Proper Disposal of Prescription Medications and Other Drugs
The average American medicine cabinet is generally a time-lapse snapshot of who suffered what and how long ago. According to a study released in JAMA Internal Medicine, 66 percent of people keep leftover, unused medications after they’ve stopped using them. Many of these unused prescription medications are addictive narcotics.
While the study’s findings might not set off your personal alarm bells, leftover and unused medications, especially opioids, often wind up in the hands of others.
An estimated 165,000 people died due to overdose on prescription opioids in the last 16 years, according to the Centers for Disease Control and Prevention. In recent years, that number is on the rise with 29,000 fatalities in 2014 alone.
Failing to properly dispose of prescription medications is serious, sometimes fatal business.
What Happens to Unused Prescription Medications?
The study, conducted at John Hopkins Bloomberg School of Health, found a number of other disturbing facts that include:
- Of the 66 percent of people who admitted to keeping unused medications instead of disposing of them, 23 percent said they shared their pills
- Of that population – 23 percent – the majority of them shared their pills to help others manage pain, 14 percent said they would probably share medications with family in the future and 8 percent admitted they were likely to share with a friend
- 79 percent of those surveyed in the study did not keep their medications in a location that locked, which left the drugs accessible to children who might accidentally ingest them or young adults looking to experiment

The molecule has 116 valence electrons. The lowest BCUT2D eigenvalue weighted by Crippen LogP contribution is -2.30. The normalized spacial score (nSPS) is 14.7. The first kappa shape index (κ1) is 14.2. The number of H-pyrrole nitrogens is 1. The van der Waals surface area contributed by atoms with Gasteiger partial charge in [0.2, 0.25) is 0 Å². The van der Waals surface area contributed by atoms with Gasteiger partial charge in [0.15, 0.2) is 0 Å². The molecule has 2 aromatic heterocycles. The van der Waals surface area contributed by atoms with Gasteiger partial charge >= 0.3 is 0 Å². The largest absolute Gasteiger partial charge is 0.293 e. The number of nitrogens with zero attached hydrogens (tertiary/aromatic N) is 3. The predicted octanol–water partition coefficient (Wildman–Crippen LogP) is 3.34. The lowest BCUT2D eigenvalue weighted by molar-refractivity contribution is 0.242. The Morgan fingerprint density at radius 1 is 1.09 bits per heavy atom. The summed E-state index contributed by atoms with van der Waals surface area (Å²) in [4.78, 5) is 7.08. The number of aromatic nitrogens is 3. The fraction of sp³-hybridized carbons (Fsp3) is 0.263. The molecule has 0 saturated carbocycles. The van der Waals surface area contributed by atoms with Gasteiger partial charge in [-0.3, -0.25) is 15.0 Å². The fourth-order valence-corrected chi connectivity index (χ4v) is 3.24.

Researchers learned that, like most Americans, a large number of people in the study had never received instructions on proper storage and disposal of medications that are highly addictive.
The idea that it’s harmless to dispose of medications in the toilet or by throwing them in the trash are common misconceptions. It’s not uncommon for pets or stray animals to tear through trash bags where they might be exposed to prescription drugs. Once in landfills, they could still harm people or the environment.
Flushing them down the toilet can also be a problem because the harmful chemicals are not removed by septic systems or water treatment facilities.
Returning medications to an authorized “drug take-back program” is the most environmentally effective and safest way to get rid of leftover or unused drugs. The Food and Drug Administration (FDA) take-back programs are put on by the agency several times a year.
Probably the easiest way to return medications, though, is to visit the Drug Enforcement Administration (DEA) link to take-programs that run year around in local communities across the country. A simple search in your zip code will show places where medications can be properly disposed of year round, many of them local pharmacies.
Some critics say the glut of leftover prescription opioids is directly traceable to the overprescribing that started in the late ’90s, which was driven by pharmaceutical companies like Purdue Pharma, the maker of OxyContin.
“There is a growing awareness about overprescribing and the role it’s playing in the opioid epidemic,” Alene Kennedy-Hendricks, lead author of the John Hopkins study, told The Guardian, “but I think it takes a while for the medical community to change.”
Take the opportunity to find a medication take-back program in your area and dispose of all your unwanted, unused or leftover medications. For those currently on prescription medications, spend a little bit of time learning how best to safely store medicine to prevent it from getting in the hands of those who might misuse or abuse it.
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